Eppenauer: Patents as knowledge-sharing tools may seem counterintuitive at first. After all, patents do give their owners the right to exclude others from using a technology. But even in this case, denying use is very different from denying to others the knowledge of the new technology, which patents by law are required to disclose.
PressPass: So, what do you say to those who believe Microsoft has come to prominence by going it alone?
Eppenauer: The truth is that weâ€™ve entered into numerous cross-licensing deals and IP arrangements with other firms in order to share our patent portfolio, to gain greater freedom to innovate and also to mitigate any potential legal conflicts. Some agreements have even been with direct competitors, such as our November 2006 patent cooperation agreement with Novell, a leading provider of Linux and other open-source software.
We have also expanded our collaborative projects with top universities around the globe. These partnerships let us take part in truly groundbreaking, cutting-edge research that might not have immediate commercial application but nonetheless gives us important insights into the future of IT innovation.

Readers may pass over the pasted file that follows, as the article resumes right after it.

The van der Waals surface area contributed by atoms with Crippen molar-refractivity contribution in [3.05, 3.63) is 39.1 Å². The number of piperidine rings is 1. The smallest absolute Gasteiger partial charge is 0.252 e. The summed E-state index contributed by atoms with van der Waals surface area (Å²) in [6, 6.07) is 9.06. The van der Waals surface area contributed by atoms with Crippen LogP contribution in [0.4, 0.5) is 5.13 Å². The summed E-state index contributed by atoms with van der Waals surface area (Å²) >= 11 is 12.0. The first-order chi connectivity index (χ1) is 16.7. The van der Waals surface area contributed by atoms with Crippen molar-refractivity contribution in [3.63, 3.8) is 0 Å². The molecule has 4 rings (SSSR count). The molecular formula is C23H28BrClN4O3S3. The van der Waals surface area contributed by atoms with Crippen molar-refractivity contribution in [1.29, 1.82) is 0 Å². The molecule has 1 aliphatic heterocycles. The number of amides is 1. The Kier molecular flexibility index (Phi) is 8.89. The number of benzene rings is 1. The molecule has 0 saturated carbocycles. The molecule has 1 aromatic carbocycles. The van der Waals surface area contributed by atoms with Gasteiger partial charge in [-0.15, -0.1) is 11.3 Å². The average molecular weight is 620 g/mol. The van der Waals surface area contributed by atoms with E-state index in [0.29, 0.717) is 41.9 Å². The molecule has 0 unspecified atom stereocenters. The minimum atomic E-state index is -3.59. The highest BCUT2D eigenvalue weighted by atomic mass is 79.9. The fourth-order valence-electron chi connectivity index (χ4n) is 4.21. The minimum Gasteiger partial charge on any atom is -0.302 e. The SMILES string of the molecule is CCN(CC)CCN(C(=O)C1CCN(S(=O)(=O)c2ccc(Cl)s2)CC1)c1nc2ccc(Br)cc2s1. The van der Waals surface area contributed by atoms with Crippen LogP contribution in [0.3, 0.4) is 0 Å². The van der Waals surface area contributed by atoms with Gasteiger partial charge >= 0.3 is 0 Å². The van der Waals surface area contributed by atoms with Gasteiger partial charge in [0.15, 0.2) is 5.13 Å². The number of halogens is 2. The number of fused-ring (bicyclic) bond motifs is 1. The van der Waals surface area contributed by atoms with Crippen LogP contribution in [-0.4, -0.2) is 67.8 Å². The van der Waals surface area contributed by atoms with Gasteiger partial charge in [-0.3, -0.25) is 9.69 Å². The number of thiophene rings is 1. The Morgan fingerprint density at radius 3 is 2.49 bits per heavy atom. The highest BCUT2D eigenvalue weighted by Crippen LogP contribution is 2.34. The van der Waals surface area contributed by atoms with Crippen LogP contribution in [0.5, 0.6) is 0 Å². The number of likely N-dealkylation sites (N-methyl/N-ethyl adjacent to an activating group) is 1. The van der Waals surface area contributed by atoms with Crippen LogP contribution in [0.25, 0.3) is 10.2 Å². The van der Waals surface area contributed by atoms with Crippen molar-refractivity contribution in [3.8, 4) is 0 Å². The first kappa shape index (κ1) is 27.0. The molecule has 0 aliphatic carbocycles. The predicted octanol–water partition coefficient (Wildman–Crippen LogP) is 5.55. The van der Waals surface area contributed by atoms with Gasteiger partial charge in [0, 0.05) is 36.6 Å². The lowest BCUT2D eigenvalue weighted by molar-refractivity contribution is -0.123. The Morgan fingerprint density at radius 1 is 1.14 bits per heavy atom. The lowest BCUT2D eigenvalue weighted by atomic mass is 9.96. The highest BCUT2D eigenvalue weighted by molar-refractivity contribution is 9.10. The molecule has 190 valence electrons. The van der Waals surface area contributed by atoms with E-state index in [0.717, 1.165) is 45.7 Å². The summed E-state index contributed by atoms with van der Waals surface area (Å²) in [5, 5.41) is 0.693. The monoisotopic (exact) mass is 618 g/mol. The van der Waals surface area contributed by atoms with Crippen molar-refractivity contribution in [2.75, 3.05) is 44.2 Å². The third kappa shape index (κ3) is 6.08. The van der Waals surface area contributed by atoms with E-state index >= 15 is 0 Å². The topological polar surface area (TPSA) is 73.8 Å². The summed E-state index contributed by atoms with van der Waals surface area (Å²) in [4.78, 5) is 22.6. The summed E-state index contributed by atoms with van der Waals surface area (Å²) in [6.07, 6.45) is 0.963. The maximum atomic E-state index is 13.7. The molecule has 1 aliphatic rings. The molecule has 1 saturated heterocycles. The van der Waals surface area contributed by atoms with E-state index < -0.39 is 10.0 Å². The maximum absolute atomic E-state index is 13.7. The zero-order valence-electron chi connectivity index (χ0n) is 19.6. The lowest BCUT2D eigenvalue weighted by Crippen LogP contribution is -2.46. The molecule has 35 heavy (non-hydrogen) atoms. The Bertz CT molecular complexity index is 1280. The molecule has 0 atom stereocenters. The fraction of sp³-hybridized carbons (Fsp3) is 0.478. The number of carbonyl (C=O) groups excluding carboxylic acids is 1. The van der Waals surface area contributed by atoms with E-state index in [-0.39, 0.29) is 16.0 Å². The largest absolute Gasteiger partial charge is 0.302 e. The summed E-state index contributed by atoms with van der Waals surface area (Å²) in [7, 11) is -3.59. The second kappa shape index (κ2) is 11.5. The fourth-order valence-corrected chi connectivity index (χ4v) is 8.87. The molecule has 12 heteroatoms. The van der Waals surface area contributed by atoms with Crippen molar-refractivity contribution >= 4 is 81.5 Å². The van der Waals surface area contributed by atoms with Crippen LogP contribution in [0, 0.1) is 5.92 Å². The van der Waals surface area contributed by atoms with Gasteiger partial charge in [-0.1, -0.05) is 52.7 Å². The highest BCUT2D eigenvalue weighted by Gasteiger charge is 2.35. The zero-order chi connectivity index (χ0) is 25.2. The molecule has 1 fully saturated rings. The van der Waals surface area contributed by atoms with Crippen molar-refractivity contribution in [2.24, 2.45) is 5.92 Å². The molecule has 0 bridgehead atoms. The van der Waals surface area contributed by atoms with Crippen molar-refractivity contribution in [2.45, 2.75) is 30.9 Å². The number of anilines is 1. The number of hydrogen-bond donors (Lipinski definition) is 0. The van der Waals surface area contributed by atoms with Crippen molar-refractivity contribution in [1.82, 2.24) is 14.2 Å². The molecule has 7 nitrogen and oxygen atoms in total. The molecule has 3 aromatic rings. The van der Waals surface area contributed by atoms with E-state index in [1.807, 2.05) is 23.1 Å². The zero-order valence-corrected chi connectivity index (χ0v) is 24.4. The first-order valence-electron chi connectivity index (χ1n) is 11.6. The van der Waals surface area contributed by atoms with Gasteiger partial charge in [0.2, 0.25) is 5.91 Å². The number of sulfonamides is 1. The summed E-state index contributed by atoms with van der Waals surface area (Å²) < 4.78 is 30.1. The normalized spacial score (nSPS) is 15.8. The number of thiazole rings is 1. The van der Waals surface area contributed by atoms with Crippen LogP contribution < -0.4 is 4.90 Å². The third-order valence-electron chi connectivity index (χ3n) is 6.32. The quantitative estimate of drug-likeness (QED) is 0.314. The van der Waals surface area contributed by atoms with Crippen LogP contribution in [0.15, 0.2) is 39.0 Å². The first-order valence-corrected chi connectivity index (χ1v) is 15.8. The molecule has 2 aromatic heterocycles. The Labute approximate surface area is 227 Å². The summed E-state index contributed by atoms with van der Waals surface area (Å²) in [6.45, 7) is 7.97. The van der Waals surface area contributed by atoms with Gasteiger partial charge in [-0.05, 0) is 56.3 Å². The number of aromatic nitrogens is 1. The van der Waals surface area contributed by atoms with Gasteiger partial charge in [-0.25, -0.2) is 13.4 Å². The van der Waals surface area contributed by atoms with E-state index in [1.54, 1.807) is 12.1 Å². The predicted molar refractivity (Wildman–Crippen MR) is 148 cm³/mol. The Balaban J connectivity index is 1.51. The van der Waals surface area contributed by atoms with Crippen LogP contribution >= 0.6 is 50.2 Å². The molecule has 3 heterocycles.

And finally, many of our IP licensing programs are aimed at promoting interoperability between Microsoft’s and othersâ€™ software products.
PressPass: These licensing programs are also very lucrative, arenâ€™t they?
Eppenauer: Microsoft isnâ€™t in the licensing business for the money. Even in an optimistic scenario, licensing revenues would amount to only a small amount of Microsoftâ€™s annual revenue. Far more important to us are the opportunities for collaboration with other leaders and innovators in the technology industry.
The days of the self-contained, go-it-alone company are over. Open innovation is one of the keys to Microsoft’s future competitiveness. In today’s world, open innovation is simply smart business; in tomorrow’s, it will be an absolute necessity.